September 6th, 2011


Map an installation by Aram Bartholl (via architizer)

It’s happening. — Wright

First of all, I think this is one of the coolest things I’ve ever seen! Secondly, I’m proud to share that I’m finally making some progress on my Google Earth file for the Academy of Natural Sciences. I went through a bit of a lull, with summer camps and my part-time job munching through much of my free time this summer. Now that school is back in full swing, I have dedicated more time to the Academy and my thesis.

(Reminder: I’m creating a KML file for ANSP in honor of their upcoming 200th anniversary! The file will be an exploration for the institution’s supporters, documenting the Academy’s global reach in scientific research.)

I’ve been spending a few hours a week at the Academy in an effort to make some progress on the KML file. I’ve finally played around with Google’s Spreadsheet Mapper, a program that makes it easier to plot several locations in Google Earth with a streamlined layout, and it’s been just the impetus I need to get moving on my project! 

I can’t wait to share more with you all, but for now, visit the ANSP Bicentennial page on the Academy’s website. In honor of the upcoming celebration, the Academy is posting a series of 200 stories about the institution, for the 200 days leading up to the big day: March 21, 2012!

Keep questioning,

(via poptech)

November 21st, 2010

For me, Chris Fastie’s presentation was the most poignant. The idea of creating maps based on GigaPans and math has completely inspired me.

Finding a Forest With the Trees

Chris Fastie, a forest ecologist at Middlebury College in Vermont, put GigaPan to work in thick birch stands at the Bonanza Creek ecological-research site near Fairbanks, Alaska. Fastie measured data valuable to forest ecologists, such as stand basal area, a 2-D measure of the cross-sectional area of trees in a given stand.

For some 60 years, foresters have calculated this by the Bitterlich method: standing in place, holding a thumb at arm’s length, turning 360 degrees, and counting the number of trees as big or bigger than a thumb. The method produces accurate estimates of forest composition—and Fastie found out that it can be replicated with GigaPan. This could allow ecologists to share data and look at plots from anywhere in the world. In rare cases, it could also help them to recreate historic forests.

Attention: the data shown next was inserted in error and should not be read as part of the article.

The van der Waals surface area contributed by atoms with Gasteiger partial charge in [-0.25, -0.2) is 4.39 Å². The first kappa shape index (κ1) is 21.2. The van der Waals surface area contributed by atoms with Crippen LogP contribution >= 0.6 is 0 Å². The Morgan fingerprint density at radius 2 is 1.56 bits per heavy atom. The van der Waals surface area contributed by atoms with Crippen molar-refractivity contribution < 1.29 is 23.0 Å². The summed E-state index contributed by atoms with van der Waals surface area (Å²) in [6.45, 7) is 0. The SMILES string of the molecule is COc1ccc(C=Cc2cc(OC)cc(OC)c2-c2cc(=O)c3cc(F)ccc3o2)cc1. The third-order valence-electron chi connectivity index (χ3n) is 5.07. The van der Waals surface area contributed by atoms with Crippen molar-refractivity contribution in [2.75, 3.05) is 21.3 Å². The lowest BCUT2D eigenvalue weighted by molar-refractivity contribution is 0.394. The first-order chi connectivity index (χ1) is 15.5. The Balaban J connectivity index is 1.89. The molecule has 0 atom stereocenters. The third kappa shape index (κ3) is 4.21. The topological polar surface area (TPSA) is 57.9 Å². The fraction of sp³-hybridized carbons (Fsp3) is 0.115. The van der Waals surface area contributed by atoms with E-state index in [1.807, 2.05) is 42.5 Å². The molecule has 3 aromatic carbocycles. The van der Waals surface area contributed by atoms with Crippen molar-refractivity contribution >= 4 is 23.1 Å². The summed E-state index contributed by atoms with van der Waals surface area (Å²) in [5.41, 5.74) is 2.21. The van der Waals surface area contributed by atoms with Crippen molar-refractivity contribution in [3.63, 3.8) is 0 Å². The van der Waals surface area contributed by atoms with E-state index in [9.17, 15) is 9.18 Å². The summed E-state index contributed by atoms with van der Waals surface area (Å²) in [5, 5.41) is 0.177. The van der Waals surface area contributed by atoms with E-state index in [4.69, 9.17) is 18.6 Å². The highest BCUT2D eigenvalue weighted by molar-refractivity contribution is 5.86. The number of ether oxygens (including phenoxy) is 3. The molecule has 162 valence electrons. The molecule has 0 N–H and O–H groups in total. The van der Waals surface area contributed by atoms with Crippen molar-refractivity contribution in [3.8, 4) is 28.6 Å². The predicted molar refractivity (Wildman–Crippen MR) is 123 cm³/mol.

"There is the potential to find old photos of forests, taken in places where we know nothing of the condition of basal area, and we might be able to figure it out," he said. Fastie noted, however, that he’d have to know the exact spot from which such an image was taken to make such a "before and after" comparison.

Perhaps even more promising, Fastie found GigaPan to be an excellent mapping tool because of the stitching software and ready-made data gathered in the images themselves. “From the GigaPans I took, I was able to map the locations of 150 birch trees without measuring anything in the field,” he said. 

"The mapping technology I think has great potential. There is very rich information in 360-degree views of anything, from forests to cities, that can be turned into 2-D maps quite easily. You could even make a topographic map of the surfaces depicted in a GigaPan." 
November 17th, 2010

Check out this entry on the Grassroots Mapping site for a sneak peek at the impromptu recess we took during lunch one day to test out Jeffrey Warren’s homemade aerial photography kit! This MIT student is probably the smartest, most creative guy I’ve ever met. He held a session on his do-it-yourself aerial photography mapping kit, which he’s used in several other countries with different groups of people! 

It’s such a simple idea, but it’s very innovative. This guy’s gonna go far!

More to come on Grassroots Mapping & the rest of the conference…
Keep questioning,